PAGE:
Two very simple and basic things are wrong with that. Current “college preparatory” curricula, including AP courses, do not include the reading of complete nonfiction books or the writing of serious research papers.
That is almost as if we had a crisis in preparing high school football players for success in college and recommended a standard preparation program which did not give them practice in running, blocking and tackling. ACT found last spring that 49 percent of the high school students it tested could not read at the level of college freshman texts. And the Chronicle of Higher Education reported on a survey in which 90 percent of college professors thought high school students were not well prepared in reading, writing and doing research. A true college education requires reading serious books and writing substantial papers although many schools have watered their requirements down. High school students should be ready for in-depth study.
Madison Superintendent Art Rainwater and Rafael Gomez held an interesting discussion on school models recently [Announcement].
King’s unique vision reshaped the landscape of American politics and society. In his brief life, he redefined what it means to be black in the United States, and, by extension, what it means to be an American.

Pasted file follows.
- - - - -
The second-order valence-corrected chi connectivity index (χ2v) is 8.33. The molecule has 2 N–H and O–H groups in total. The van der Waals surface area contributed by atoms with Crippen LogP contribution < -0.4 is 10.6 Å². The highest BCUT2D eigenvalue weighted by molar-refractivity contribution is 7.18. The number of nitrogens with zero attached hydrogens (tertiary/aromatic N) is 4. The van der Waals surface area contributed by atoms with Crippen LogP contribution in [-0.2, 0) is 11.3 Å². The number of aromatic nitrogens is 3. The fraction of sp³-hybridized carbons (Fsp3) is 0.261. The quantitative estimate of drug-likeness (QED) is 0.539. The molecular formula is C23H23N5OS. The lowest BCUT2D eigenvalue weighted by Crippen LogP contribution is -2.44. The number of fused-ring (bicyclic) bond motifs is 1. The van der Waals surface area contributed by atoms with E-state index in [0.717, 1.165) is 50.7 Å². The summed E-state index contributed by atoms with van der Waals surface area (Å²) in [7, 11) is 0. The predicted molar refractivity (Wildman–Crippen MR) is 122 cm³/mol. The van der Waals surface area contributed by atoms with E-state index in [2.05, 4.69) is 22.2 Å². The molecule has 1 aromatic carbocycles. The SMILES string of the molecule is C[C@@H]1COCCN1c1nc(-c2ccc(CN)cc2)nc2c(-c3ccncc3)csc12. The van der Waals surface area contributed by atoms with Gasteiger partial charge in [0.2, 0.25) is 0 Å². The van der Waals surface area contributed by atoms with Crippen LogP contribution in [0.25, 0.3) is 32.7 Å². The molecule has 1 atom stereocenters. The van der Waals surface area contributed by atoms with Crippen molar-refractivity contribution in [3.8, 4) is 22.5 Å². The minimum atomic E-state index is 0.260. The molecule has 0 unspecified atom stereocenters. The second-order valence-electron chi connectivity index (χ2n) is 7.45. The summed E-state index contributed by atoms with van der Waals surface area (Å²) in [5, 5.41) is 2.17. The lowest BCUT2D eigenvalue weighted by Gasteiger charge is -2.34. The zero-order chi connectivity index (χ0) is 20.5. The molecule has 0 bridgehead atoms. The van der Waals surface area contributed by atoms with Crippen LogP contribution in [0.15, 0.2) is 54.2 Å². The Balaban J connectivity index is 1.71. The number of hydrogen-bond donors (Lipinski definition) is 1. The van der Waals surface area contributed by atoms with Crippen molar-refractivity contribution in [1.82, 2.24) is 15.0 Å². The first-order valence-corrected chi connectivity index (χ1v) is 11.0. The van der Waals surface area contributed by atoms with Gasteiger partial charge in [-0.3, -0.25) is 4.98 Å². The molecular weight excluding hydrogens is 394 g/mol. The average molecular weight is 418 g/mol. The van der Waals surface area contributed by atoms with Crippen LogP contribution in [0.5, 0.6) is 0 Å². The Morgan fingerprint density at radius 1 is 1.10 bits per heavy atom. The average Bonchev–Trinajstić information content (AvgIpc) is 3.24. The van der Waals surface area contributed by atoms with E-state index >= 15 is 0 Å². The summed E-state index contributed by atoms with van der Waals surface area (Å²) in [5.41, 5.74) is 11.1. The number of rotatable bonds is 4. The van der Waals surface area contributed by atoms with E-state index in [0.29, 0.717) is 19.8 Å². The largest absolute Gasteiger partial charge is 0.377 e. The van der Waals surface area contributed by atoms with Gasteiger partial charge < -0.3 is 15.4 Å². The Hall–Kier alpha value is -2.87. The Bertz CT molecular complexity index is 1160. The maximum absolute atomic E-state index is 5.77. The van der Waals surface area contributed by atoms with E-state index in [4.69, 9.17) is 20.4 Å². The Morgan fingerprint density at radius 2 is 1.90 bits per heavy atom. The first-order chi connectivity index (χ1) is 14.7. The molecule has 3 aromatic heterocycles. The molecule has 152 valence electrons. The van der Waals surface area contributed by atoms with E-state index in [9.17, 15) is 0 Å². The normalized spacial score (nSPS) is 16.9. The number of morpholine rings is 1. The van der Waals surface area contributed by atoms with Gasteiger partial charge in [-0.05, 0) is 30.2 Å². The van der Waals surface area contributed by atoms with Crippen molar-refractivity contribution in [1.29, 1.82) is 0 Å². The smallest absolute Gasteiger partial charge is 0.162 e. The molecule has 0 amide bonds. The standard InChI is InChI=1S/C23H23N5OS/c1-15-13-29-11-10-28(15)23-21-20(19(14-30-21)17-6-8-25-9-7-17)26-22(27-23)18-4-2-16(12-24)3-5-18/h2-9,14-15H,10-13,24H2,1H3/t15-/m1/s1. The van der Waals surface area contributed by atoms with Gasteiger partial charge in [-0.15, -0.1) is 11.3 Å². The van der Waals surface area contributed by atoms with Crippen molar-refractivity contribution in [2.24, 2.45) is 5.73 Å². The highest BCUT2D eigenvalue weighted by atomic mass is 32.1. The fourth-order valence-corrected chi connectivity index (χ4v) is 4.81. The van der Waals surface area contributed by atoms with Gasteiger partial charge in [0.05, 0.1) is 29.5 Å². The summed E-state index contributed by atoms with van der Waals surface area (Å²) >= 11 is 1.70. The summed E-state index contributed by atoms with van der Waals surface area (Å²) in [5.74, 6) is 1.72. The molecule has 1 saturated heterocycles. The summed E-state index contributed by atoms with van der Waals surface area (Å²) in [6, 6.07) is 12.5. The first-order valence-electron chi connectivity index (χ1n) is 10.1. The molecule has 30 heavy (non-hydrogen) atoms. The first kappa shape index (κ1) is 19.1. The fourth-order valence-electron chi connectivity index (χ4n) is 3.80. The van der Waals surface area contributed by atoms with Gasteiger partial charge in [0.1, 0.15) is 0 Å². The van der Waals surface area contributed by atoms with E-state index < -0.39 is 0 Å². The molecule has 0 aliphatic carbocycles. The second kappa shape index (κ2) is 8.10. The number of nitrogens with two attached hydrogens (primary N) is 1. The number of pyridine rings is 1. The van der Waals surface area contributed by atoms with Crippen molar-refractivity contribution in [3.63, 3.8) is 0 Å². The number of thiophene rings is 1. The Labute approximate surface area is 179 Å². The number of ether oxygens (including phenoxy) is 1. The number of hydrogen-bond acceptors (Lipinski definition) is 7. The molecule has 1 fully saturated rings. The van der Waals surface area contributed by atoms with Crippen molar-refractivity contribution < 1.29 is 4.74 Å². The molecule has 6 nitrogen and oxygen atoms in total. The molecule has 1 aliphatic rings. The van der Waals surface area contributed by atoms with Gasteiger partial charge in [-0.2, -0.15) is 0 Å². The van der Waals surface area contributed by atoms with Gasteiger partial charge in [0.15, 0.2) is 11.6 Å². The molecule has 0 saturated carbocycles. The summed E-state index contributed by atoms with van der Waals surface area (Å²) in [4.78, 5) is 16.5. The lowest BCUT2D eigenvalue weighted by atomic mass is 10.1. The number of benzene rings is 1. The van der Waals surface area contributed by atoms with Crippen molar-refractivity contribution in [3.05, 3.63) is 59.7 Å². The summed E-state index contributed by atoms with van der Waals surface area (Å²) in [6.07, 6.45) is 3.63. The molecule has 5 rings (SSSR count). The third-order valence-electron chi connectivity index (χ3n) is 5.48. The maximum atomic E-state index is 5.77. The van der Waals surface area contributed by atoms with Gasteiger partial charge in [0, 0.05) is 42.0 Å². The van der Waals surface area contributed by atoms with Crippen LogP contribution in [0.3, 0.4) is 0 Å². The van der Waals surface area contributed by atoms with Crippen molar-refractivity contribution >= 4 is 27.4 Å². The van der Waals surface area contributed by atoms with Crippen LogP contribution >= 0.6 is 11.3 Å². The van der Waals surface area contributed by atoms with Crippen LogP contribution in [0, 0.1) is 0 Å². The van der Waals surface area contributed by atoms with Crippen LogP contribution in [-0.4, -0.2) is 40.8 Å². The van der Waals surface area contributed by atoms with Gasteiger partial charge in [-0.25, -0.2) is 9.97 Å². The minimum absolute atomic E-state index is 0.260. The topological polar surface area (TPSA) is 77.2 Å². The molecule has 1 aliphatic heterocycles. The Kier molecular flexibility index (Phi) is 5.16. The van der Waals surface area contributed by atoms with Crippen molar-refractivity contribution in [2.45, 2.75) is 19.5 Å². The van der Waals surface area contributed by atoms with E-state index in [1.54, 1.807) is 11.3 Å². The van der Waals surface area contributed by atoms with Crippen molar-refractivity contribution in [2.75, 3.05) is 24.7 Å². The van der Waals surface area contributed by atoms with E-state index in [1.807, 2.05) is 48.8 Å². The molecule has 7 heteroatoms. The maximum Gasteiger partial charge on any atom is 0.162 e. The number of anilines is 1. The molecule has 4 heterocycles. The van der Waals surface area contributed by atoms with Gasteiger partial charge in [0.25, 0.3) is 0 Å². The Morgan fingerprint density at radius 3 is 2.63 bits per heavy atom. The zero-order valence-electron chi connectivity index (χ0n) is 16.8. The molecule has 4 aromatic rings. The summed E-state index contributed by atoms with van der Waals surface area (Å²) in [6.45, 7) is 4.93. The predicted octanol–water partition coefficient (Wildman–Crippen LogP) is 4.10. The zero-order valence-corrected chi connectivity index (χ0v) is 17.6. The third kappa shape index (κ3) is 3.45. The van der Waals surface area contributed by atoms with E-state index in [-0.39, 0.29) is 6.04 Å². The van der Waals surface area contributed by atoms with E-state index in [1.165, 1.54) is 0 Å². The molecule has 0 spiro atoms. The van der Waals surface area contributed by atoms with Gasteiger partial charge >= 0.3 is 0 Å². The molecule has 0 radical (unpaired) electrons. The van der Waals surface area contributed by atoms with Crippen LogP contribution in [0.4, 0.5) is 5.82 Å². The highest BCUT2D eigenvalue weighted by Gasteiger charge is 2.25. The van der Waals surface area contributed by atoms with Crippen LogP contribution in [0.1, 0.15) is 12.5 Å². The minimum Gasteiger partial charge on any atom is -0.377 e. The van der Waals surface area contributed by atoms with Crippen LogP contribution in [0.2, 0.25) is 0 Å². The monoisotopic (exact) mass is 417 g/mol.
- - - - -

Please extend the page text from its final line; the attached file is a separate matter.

The National Science Board this week said leading science and engineering indicators tell a mixed story regarding the achievement of the US in science, research and development, and math in international comparisons.
For example, US schools continue to lag behind internationally in science and math education. On the other hand, the US is the largest, single, R&D-performing nation in the world pumping some $340 billion into future-related technologies. The US also leads the world in patent development.
The board’s conclusions and Science and Engineering Indicators 2008 are contained in the group’s biennial report on the state of science and engineering research and education in the United States sent to the President and Congress this week.
While the report is massive, the board came up with 13 prime observations on the report or what it calls leading Science and Engineering Indicators 2008.